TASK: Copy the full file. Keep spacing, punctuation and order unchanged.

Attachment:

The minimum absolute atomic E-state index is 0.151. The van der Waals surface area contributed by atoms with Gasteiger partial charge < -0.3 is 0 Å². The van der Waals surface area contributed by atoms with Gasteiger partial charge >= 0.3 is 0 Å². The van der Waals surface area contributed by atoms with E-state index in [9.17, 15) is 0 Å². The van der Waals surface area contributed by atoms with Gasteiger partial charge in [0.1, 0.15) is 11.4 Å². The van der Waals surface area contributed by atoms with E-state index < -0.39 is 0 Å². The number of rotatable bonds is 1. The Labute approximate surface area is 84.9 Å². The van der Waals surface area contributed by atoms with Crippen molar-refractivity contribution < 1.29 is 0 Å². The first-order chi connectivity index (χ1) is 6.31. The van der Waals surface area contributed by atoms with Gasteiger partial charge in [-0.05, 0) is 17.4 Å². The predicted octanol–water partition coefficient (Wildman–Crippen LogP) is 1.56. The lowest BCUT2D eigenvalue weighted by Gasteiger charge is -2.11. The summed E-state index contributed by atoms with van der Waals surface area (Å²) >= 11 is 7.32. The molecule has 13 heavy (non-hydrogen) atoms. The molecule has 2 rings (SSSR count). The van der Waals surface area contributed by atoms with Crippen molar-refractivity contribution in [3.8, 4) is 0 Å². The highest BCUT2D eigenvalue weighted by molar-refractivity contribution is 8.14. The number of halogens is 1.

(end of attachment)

The minimum absolute atomic E-state index is 0.151. The van der Waals surface area contributed by atoms with Gasteiger partial charge < -0.3 is 0 Å². The van der Waals surface area contributed by atoms with Gasteiger partial charge >= 0.3 is 0 Å². The van der Waals surface area contributed by atoms with E-state index in [9.17, 15) is 0 Å². The van der Waals surface area contributed by atoms with Gasteiger partial charge in [0.1, 0.15) is 11.4 Å². The van der Waals surface area contributed by atoms with E-state index < -0.39 is 0 Å². The number of rotatable bonds is 1. The Labute approximate surface area is 84.9 Å². The van der Waals surface area contributed by atoms with Crippen molar-refractivity contribution < 1.29 is 0 Å². The first-order chi connectivity index (χ1) is 6.31. The van der Waals surface area contributed by atoms with Gasteiger partial charge in [-0.05, 0) is 17.4 Å². The predicted octanol–water partition coefficient (Wildman–Crippen LogP) is 1.56. The lowest BCUT2D eigenvalue weighted by Gasteiger charge is -2.11. The summed E-state index contributed by atoms with van der Waals surface area (Å²) >= 11 is 7.32. The molecule has 13 heavy (non-hydrogen) atoms. The molecule has 2 rings (SSSR count). The van der Waals surface area contributed by atoms with Crippen molar-refractivity contribution in [3.8, 4) is 0 Å². The highest BCUT2D eigenvalue weighted by molar-refractivity contribution is 8.14. The number of halogens is 1.